The Western Ghats is a mountain range that runs parallel to India’s western coast, covering 160,000 square kilometers in 1,600 kilometers. Older than the Himalayan mountains, the mountain chain of the Western Ghats represents geomorphic features of immense importance with unique biophysical and ecological processes. Pteridophytes are vascular cryptogams that dominated the earth 250 million years ago. Currently, there are 13,600 species of pteridophytes around the world, and is the second most dominant plant group. In India, there are 1200 pteridophyte species with 70 families and 192 genera. The pteridophyte hotspots in India are the Himalayas, Western Ghats, Eastern Ghats, Central India, and Andaman and the Nicobar Islands. The Western Ghats occupies only 6% of the Indian landmass and still holds a pteridophyte diversity of 384 species. Fern and fern allies are highly sensitive to changes in their natural habitat, thus habitat destruction, anthropogenic influences, climate change, etc., are causing a fast decline in their population. Epiphytic species are easily destroyed due to the felling of trees and because of this at present 41- 43% of epiphytic pteridophytes in India are reported to be threatened. Frequent analysis of the pteridophyte flora of a region is necessary to ensure the existence of its species diversity. Understanding the flora of a region always helps in understanding the change in the ecosystem. The current study presents a review of the pteridophyte flora of the Western Ghats with the intention of assessing the extent of changes in the diversity of fern flora in this mountain range.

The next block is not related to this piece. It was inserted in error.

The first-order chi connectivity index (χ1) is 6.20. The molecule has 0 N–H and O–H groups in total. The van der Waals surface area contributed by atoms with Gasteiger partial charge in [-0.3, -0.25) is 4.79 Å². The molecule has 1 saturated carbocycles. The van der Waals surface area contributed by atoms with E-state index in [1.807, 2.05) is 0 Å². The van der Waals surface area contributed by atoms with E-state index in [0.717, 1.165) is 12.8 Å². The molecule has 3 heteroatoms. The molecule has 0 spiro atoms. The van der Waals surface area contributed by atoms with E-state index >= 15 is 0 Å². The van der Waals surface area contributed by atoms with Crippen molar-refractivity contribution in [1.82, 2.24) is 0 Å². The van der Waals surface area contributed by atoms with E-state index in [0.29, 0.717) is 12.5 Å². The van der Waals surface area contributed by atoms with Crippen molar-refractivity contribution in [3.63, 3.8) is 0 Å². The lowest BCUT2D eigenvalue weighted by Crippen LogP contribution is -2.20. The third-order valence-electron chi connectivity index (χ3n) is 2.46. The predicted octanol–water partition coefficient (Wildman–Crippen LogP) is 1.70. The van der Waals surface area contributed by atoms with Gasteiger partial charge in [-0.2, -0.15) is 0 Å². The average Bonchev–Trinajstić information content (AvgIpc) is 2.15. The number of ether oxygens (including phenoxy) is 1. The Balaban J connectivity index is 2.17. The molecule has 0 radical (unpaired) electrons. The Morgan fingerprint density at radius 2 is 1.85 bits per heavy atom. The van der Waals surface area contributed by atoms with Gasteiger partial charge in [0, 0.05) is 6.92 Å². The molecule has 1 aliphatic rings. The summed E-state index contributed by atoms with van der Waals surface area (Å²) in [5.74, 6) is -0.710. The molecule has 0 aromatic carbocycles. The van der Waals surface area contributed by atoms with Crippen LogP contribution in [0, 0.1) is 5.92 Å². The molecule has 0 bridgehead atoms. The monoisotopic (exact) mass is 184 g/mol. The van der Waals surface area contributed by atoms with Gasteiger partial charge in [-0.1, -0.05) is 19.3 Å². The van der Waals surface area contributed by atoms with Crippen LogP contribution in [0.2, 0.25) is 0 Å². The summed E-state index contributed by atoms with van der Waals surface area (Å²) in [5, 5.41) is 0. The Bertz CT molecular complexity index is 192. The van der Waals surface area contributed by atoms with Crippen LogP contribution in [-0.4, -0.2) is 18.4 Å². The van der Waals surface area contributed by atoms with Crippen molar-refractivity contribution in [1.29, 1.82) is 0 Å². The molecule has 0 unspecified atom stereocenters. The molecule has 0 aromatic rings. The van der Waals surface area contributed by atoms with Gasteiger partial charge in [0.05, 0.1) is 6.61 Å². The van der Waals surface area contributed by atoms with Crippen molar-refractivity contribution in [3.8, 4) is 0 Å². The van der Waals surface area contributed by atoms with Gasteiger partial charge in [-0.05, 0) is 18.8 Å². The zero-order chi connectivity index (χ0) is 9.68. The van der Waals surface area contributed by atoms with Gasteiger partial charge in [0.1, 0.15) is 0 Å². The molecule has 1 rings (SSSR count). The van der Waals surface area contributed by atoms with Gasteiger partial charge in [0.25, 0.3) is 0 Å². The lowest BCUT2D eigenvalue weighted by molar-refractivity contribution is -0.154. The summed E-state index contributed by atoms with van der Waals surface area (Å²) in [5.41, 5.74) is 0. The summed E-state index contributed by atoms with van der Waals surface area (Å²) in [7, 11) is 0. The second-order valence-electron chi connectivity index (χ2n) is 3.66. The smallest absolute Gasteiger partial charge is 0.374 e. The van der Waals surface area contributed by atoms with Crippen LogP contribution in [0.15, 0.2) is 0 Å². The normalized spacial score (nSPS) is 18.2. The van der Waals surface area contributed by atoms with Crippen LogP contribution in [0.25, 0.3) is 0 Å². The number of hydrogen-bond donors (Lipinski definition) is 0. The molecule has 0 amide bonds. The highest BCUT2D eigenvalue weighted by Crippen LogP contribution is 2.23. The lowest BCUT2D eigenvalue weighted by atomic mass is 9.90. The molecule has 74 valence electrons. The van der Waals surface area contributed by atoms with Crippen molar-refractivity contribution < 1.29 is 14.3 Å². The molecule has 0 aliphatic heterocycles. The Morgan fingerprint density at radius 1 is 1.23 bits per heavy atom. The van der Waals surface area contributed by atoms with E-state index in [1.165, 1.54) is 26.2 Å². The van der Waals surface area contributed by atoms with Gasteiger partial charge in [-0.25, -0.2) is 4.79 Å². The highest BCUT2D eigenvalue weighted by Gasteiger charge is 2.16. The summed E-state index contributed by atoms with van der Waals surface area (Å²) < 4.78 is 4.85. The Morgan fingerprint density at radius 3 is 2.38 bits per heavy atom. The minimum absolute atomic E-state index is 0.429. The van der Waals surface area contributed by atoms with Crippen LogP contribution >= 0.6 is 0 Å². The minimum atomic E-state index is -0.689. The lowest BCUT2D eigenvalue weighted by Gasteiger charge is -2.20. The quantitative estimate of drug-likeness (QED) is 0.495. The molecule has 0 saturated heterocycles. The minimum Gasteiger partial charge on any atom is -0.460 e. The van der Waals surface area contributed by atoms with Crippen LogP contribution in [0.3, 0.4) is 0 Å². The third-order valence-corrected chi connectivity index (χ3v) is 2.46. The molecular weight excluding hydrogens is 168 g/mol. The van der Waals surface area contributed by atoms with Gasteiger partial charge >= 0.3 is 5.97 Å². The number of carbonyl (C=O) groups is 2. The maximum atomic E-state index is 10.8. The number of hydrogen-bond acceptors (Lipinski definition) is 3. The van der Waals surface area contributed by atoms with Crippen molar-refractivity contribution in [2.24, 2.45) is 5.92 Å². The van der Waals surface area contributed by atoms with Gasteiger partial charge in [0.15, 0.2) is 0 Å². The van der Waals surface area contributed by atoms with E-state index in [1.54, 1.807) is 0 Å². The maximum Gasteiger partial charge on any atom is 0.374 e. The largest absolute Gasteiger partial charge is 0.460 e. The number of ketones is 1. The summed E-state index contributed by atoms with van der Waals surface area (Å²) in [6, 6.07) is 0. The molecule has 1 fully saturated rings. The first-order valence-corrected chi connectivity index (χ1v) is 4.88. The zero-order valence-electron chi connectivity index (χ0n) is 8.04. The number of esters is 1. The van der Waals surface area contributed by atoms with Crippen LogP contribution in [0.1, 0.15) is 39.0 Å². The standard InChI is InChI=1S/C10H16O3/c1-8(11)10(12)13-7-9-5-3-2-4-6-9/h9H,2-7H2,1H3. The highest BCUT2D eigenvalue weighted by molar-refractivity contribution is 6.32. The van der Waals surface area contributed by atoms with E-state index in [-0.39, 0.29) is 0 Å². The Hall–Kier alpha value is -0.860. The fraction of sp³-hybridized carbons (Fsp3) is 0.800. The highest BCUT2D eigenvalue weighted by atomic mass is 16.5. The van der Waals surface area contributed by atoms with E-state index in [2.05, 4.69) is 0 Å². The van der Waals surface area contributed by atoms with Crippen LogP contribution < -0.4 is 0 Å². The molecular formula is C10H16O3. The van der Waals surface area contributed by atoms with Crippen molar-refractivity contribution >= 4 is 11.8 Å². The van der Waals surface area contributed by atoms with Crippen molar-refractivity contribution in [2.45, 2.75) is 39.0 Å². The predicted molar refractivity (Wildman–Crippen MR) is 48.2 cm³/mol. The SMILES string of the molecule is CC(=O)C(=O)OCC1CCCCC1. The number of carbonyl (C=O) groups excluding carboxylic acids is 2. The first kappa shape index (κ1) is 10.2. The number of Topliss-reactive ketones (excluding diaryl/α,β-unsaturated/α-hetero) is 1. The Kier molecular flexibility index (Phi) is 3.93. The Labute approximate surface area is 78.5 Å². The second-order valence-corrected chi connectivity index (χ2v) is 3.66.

Author(s) Details:

Athira Krishnan
Department of Botany, Sree Narayana College, Nattika, Thrissur, Kerala-680566, India.

Rekha K.
Department of Botany, Vimala College (Autonomous), Thrissur, Kerala-680009, India.

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Recent Global Research Developments on Pteridophytes in the Western Himalayas

A study conducted from January 2019 to November 2021 aimed to gather ecological and traditional knowledge about pteridophytes from local inhabitants in the Kashmir valley [1]. Here are some key findings:

  • Species Diversity: The researchers recorded 58 pteridophyte species belonging to 13 families. Among these, four families constituted more than half of the total species: Dryopteridaceae (26%), Woodsiaceae (17%), Aspleniaceae (14%), and Pteridaceae (14%).
  • Traditional Uses: Pteridophytes have been used by humans for millennia, but documentation of their traditional uses has been neglected compared to flowering plants. This study sheds light on their ecological and traditional use information in the Western Himalayas.
  • Ethnobotanical Context: While Asia boasts great pteridophyte diversity, their uses have not been well recorded except for a few studies in China and India [1]. Further research can help uncover more about their cultural significance and potential applications.

Applications of pteridophytes in Himachal Pradesh, Western Himalaya: An ethnobotanical perspective [2]

  • Ferns exhibit wide distribution in the Indian Himalayan Region (IHR), with Himachal Pradesh providing optimal climatic conditions for diverse fern species. This study documents the ethnobotanical applications of 45 pteridophyte species, spanning 16 families and 21 genera in Himachal Pradesh.


  1. Khoja AA, Haq SM, Majeed M, Hassan M, Waheed M, Yaqoob U, Bussmann RW, Alataway A, Dewidar AZ, Al-Yafrsi M, et al. Diversity, Ecological and Traditional Knowledge of Pteridophytes in the Western Himalayas. Diversity. 2022; 14(8):628.
  2. Thakur, A. and Kanwal, K.S., 2023. Applications of pteridophytes in Himachal Pradesh, Western Himalaya: An ethnobotanical perspective. Journal of Non-Timber Forest Products, 30(2), pp.75-82.

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